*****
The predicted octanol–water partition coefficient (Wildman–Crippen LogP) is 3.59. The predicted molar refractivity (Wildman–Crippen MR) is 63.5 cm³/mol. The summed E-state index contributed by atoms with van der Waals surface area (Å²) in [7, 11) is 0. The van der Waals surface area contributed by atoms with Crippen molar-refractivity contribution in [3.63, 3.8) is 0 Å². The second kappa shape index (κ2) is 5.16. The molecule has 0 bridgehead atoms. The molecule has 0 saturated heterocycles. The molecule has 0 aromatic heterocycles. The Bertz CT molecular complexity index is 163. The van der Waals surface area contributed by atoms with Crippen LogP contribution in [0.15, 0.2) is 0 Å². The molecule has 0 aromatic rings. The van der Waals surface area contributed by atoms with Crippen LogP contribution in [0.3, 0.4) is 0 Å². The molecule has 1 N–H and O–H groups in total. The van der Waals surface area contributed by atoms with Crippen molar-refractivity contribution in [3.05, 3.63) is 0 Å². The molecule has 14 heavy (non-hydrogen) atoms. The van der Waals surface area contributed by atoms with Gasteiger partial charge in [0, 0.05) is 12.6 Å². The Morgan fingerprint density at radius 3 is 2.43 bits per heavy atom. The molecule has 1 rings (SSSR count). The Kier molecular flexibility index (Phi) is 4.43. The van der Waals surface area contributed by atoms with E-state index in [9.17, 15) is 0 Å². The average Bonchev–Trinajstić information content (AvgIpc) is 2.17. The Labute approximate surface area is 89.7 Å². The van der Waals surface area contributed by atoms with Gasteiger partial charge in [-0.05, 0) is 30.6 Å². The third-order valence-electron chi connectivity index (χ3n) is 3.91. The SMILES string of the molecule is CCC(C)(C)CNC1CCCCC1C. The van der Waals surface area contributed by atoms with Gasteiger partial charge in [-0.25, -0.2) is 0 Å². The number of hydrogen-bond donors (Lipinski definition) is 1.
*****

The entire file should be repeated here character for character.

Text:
The predicted octanol–water partition coefficient (Wildman–Crippen LogP) is 3.59. The predicted molar refractivity (Wildman–Crippen MR) is 63.5 cm³/mol. The summed E-state index contributed by atoms with van der Waals surface area (Å²) in [7, 11) is 0. The van der Waals surface area contributed by atoms with Crippen molar-refractivity contribution in [3.63, 3.8) is 0 Å². The second kappa shape index (κ2) is 5.16. The molecule has 0 bridgehead atoms. The molecule has 0 saturated heterocycles. The molecule has 0 aromatic heterocycles. The Bertz CT molecular complexity index is 163. The van der Waals surface area contributed by atoms with Crippen LogP contribution in [0.15, 0.2) is 0 Å². The molecule has 0 aromatic rings. The van der Waals surface area contributed by atoms with Crippen LogP contribution in [0.3, 0.4) is 0 Å². The molecule has 1 N–H and O–H groups in total. The van der Waals surface area contributed by atoms with Crippen molar-refractivity contribution in [3.05, 3.63) is 0 Å². The molecule has 14 heavy (non-hydrogen) atoms. The van der Waals surface area contributed by atoms with Gasteiger partial charge in [0, 0.05) is 12.6 Å². The Morgan fingerprint density at radius 3 is 2.43 bits per heavy atom. The molecule has 1 rings (SSSR count). The Kier molecular flexibility index (Phi) is 4.43. The van der Waals surface area contributed by atoms with E-state index in [9.17, 15) is 0 Å². The average Bonchev–Trinajstić information content (AvgIpc) is 2.17. The Labute approximate surface area is 89.7 Å². The van der Waals surface area contributed by atoms with Gasteiger partial charge in [-0.05, 0) is 30.6 Å². The third-order valence-electron chi connectivity index (χ3n) is 3.91. The SMILES string of the molecule is CCC(C)(C)CNC1CCCCC1C. The van der Waals surface area contributed by atoms with Gasteiger partial charge in [-0.25, -0.2) is 0 Å². The number of hydrogen-bond donors (Lipinski definition) is 1.